Corstorphine, New Zealand

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Corstorphine is located in New Zealand Dunedin
Corstorphine
Corstorphine
Location of Corstorphine within Dunedin

Corstorphine is a suburb of southwest Dunedin in the South Island of New Zealand. It is located on the slopes of Calton Hill - a spur of Forbury Hill - between Caversham Valley and the Pacific Ocean. The suburbs of Saint Clair and Forbury lie to the east and south, and Caversham and Lookout Point lie to the north.

Corstorphine is a largely residential suburb, containing a substantial amount of state housing built from the 1930s to the 1960s. Its main roads include Middleton Road, Sidey Street, and Corstorphine Road. A small group of shops is located at the top of Middleton Road.

To the west is largely rural land, connected via the rural Blackhead Road and Green Island Bush Road to Green Island and Waldronville. The popular Tunnel Beach lies 1.5 kilometres from the top of Middleton Road and is accessed via Blackhead Road.

On the lower slopes lies the smaller suburb of Kew. Here, Easther Crescent runs along a terrace at the edge of the hill, connecting with Saint Clair at Allandale Road to the south and descending to Forbury Corner and Caversham in the northeast. Kew Park lies at Forbury Corner itself. To the north of Corstorphine, the smaller suburb of Calton Hill connects Corstorphine with the upper Caversham Valley and Lookout Point by way of Riselaw Road.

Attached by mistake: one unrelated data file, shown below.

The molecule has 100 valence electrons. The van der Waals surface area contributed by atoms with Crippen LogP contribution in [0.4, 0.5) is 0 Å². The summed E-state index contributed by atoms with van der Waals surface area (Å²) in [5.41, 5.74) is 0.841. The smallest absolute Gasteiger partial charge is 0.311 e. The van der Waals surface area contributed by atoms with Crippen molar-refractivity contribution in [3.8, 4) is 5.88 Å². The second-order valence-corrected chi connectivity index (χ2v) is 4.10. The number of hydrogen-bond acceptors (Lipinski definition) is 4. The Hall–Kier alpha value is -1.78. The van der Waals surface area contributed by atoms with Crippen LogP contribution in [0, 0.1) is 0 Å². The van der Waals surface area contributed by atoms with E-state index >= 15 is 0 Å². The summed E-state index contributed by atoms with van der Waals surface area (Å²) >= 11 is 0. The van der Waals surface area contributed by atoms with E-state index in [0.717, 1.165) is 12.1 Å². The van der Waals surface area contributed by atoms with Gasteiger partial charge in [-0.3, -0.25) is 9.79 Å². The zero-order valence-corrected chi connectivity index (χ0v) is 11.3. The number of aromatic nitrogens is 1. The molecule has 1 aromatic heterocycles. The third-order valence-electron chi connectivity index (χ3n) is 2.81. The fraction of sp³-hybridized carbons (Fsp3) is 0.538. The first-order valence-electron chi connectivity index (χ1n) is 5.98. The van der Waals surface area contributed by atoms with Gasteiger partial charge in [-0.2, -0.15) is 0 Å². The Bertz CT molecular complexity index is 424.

The name "Corstorphine" comes from the house and land owned by early settler John Sidey, who arrived in Dunedin in 1848.[1] It originates from the Edinburgh district of Corstorphine,[2] though its pronunciation is different from its Scottish namesake (with emphasis on the first syllable, rather than the second). Many of the streets in Corstorphine and Kew are named after places in Scotland, among them Skibo Street, Dornoch Street, and Lockerbie Street.

Sidey's son, Sir Thomas Sidey became a prominent local and national politician during the later nineteenth century. Sidey's residence, Corstorphine House, was built in 1864 and was substantially extended in 1910.[3] It is one of the suburb's main landmarks.

References[edit]

  1. ^ Herd, J. and Griffiths, G.J. (1980) Discovering Dunedin. Dunedin: John McIndoe. ISBN 0-86868-030-3, p. 47
  2. ^ Reed, A. W. (1975). Place names of New Zealand. Wellington: A. H. & A. W. Reed. ISBN 0-589-00933-8.  p. 92
  3. ^ Herd, J. and Griffiths, G.J. (1980) Discovering Dunedin. Dunedin: John McIndoe. ISBN 0-86868-030-3, p. 47


Coordinates: 45°54′16″S 170°28′15″E / 45.9045°S 170.4709°E / -45.9045; 170.4709